In any human organization, there is always the possibility of error.  Sometimes errors can be traced to a particular person, and sometimes they can't.  The NTSB has made sure that all available sample materials from the wreckage of the FIU bridge were tested to see whether they met the minimum specified strength and other standards.  And so far the results are all positive, so it doesn't seem that the collapse can be based on defective materials. 

The death or injury of bystanders in a bridge collapse is a tragedy regardless of whether the accident could have been prevented or not.  But if a design flaw really is the reason for the collapse, it will be ironic that the design, which has been termed "unorthodox" in the Herald report, was before its installation a point of pride for FIU's civil engineering program, which specializes in accelerated bridge construction of the type that was used on this bridge. 

Back when universities were smaller and more personal institutions, engineering faculty members would sometimes contribute their professional expertise to campus projects, helping in the design of new buildings or consulting professionally with regard to campus technical issues.  The FIU civil engineering professors do not appear to have been personally involved in this particular design, however, other than to give their informal approval of the general approach and construction methods.  In fairness, many bridges have been successfully built using on-site accelerated bridge construction, which does not appear to be implicated in the collapse.  But in this case, it might have been a good idea to have qualified faculty members go over the plans, and they might have caught any errors that contributed to the collapse.

However, that is not the way most universities operate these days.  Each professor has his or her own irons in the research and teaching fires that are lit under them, and to ask one of them to stop what they're doing and check some plans for a new building or bridge would be regarded as an unfair imposition on their time, and rightly so.  They might reply that there are professionals being paid to do that, and they would be correct.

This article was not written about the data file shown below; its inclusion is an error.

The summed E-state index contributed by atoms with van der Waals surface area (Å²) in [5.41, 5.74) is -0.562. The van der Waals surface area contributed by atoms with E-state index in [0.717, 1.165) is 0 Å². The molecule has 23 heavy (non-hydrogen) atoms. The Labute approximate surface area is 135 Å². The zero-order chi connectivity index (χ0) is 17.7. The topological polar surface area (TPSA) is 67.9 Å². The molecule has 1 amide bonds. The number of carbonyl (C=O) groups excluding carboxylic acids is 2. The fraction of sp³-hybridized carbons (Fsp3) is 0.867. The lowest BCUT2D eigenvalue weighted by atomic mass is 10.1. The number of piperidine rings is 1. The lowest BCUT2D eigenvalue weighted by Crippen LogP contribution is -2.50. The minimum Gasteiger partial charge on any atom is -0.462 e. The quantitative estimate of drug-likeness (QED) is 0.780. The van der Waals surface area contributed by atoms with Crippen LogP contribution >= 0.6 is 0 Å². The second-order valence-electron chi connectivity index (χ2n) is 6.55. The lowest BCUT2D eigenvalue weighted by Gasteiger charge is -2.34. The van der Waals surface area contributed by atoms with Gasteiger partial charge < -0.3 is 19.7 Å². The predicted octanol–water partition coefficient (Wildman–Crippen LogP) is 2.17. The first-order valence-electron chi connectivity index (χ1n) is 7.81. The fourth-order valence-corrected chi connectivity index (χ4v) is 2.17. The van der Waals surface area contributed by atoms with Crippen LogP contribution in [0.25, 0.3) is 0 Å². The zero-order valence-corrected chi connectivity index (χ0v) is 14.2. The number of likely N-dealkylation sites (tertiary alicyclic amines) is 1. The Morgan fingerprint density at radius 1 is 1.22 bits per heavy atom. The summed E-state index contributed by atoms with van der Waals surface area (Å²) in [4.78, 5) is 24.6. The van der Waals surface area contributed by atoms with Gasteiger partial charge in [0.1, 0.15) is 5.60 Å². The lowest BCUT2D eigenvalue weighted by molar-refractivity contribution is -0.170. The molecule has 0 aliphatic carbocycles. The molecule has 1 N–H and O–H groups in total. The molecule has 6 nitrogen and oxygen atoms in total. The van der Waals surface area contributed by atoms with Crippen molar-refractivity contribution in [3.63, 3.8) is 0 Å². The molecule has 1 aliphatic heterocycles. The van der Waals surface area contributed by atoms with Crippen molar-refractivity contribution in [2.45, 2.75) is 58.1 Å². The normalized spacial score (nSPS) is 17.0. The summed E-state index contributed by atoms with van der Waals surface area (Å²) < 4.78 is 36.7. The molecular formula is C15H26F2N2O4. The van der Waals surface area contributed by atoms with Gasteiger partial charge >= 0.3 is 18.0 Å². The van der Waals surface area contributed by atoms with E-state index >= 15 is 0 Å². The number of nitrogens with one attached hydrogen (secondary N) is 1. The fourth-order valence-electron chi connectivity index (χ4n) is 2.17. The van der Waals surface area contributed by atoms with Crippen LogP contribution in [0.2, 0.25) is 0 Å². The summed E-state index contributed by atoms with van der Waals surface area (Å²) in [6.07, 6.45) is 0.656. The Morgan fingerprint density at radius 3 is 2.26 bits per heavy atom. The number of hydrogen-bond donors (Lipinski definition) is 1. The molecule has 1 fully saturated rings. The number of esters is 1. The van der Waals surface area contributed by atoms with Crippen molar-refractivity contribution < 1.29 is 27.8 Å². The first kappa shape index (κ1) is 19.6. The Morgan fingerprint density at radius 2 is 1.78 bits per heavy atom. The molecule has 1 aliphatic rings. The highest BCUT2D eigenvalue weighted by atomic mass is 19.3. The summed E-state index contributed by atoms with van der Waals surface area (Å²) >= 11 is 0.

But when professionals are paid to do a job, it's up to them to do it right.  According to the latest update from the NTSB, someone (or possibly something, if we include computers) failed in that responsibility.  And physical objects are not forgiving.  The warning signs were there:  cracks in the location that subsequently failed.  We hope that the NTSB will use the embargoed meeting report to figure out what went wrong, not only in the original design, but also in the management process that led to the fatal decision to try tensioning the strut without stopping traffic underneath the bridge.  But until the final report on the accident is issued, this accident stands as a reminder to everyone who deals with technology that could kill or injure someone—a reminder that the lives of innocent people depend on how well you do your job.

Sources:  The NTSB update of Nov. 15, 2018 can be found at  I also referred to the Miami Herald report on the update carried at  My original blog on this accident at had an incorrect date for the accident, which has now been corrected.